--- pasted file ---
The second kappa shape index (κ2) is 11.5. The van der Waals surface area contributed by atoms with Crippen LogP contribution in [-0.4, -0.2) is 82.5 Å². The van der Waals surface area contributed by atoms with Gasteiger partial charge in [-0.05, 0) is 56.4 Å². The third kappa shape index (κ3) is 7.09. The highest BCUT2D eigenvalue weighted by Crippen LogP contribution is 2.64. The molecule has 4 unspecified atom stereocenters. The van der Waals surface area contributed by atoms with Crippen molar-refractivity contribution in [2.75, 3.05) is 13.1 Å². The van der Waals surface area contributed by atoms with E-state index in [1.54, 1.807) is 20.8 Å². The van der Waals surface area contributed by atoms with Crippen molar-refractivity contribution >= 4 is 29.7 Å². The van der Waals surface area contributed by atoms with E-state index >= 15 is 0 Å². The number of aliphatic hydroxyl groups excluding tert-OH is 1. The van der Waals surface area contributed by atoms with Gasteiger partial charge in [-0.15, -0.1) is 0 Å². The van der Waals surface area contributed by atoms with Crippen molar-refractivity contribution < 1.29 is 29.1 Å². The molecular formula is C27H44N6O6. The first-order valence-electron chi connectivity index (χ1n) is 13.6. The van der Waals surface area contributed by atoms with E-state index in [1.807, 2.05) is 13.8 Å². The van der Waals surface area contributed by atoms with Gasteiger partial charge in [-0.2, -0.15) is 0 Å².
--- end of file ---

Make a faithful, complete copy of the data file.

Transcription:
The second kappa shape index (κ2) is 11.5. The van der Waals surface area contributed by atoms with Crippen LogP contribution in [-0.4, -0.2) is 82.5 Å². The van der Waals surface area contributed by atoms with Gasteiger partial charge in [-0.05, 0) is 56.4 Å². The third kappa shape index (κ3) is 7.09. The highest BCUT2D eigenvalue weighted by Crippen LogP contribution is 2.64. The molecule has 4 unspecified atom stereocenters. The van der Waals surface area contributed by atoms with Crippen molar-refractivity contribution in [2.75, 3.05) is 13.1 Å². The van der Waals surface area contributed by atoms with E-state index in [1.54, 1.807) is 20.8 Å². The van der Waals surface area contributed by atoms with Crippen molar-refractivity contribution >= 4 is 29.7 Å². The van der Waals surface area contributed by atoms with E-state index >= 15 is 0 Å². The number of aliphatic hydroxyl groups excluding tert-OH is 1. The van der Waals surface area contributed by atoms with Gasteiger partial charge in [-0.15, -0.1) is 0 Å². The van der Waals surface area contributed by atoms with Crippen molar-refractivity contribution < 1.29 is 29.1 Å². The molecular formula is C27H44N6O6. The first-order valence-electron chi connectivity index (χ1n) is 13.6. The van der Waals surface area contributed by atoms with E-state index in [1.807, 2.05) is 13.8 Å². The van der Waals surface area contributed by atoms with Gasteiger partial charge in [-0.2, -0.15) is 0 Å².